There was an ICM voting intention poll released on June 16th. Not many people noticed it; the polling companies aren’t shouting from the rooftops about their work at the moment, for obvious reasons. Mostly, they keep doing them so that there aren’t historical gaps in polling data (thus ensuring that graphing trends over time is possible into the future). However, the June 16th one was interesting when you dug into the crosstabs and got to the meat of the data.
Top line is that the Tories are on 37% and Labour on 31% – a 6 point lead. No real surprise there. UKIP are on 13% and the Lib Dems on 8%. So essentially, the whole thing is roughly in line with how people voted in the general election – again, not surprising. Which is why when you look at some of the deeper info contained within, the poll throws up some scary stuff for Labour.
Amongst C1s, or the lower middle class, the Tories have a 12 point lead over Labour (40 v 28%). That’s bad, but not the end of the world. You could look at any number of historical reasons for why the lower middle classes might vote Tory, particularly in a climate such as the one we are faced with. But when you look at C2s, the skilled working classes, The Tories still lead by eight (35 v 27%). In fact, UKIP are biting at Labour’s heels amongst this socio-economic group, just five points behind on 22%. That is very bad for Labour.
Labour is only ahead of the Conservatives amongst one socio-economic subset, that being Ds and Es (taken together in the poll), which are the non-skilled working class and the non-working class. Even here, it’s Labour 34 to the Tories 28 (UKIP on 15), a paltry six point lead.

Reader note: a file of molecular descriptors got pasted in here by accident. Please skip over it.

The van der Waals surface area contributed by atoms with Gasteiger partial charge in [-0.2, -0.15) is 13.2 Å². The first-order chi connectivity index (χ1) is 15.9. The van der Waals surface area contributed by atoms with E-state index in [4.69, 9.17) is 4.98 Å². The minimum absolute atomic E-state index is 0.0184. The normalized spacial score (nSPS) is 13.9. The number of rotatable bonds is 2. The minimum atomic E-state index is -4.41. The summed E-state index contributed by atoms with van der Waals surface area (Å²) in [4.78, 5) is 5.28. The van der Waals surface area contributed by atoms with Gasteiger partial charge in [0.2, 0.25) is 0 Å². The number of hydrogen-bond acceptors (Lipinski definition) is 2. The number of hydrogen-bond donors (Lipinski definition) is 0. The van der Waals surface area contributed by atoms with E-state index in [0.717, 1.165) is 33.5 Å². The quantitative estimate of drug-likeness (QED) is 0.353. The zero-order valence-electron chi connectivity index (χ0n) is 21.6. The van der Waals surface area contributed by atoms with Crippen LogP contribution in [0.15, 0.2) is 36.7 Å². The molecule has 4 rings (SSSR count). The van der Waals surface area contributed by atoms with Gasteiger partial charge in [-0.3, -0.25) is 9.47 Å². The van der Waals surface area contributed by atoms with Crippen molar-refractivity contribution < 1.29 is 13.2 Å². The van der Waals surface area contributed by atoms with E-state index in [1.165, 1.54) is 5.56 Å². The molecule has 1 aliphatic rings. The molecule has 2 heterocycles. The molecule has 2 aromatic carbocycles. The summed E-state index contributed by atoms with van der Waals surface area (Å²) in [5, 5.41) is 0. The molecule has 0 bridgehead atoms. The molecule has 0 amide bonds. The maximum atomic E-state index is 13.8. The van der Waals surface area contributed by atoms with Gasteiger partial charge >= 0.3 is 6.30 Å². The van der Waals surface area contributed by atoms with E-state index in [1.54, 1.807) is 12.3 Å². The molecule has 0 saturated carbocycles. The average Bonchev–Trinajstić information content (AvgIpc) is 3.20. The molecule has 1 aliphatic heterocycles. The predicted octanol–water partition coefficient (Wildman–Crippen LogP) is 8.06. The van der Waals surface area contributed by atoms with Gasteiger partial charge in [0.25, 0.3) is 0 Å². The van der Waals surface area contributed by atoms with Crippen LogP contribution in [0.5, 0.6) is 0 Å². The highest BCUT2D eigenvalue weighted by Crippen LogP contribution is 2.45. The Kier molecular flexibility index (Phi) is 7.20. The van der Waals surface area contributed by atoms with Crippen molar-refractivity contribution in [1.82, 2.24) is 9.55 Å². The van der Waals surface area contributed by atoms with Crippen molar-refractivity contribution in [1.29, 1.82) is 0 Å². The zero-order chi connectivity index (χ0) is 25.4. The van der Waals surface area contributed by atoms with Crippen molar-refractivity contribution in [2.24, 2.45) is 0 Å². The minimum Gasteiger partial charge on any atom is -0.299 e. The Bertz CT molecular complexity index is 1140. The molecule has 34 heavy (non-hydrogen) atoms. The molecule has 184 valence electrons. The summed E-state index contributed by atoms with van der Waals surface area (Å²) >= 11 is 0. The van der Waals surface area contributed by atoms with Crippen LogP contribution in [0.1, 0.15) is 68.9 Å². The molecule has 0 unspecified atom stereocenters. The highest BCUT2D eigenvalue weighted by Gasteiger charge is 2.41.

Basically what I’m saying is that we heard a lot pre-election about how people regard the Tories as only out for the rich and powerful, and that people outside of the A and B classes felt alienated by them. Yet here we are, and the Conservative Party has a commanding poll lead amongst this group of people. Go figure.
However, all that isn’t even the real problem for Labour: it is that their support is now socio-economically bow shaped. They do all right amongst the richest actually (33% of A and Bs support them, slightly higher than their national rating) and amongst the poorest, but in the middle they are getting beaten by the Tories badly, with UKIP, as I say, coming up from behind. Given these are the people who should be their base, that should be very worrying for Labour.
I can hear people with their defensive comments on what I’ve just said already. It’s one poll. Besides, the pollsters don’t know what they’re talking about anyways, right? If there are people out there who wish to take solace in these excuses, by all means. I understand. But I can see the reality behind these numbers and so should those in the higher echelons of the Labour Party.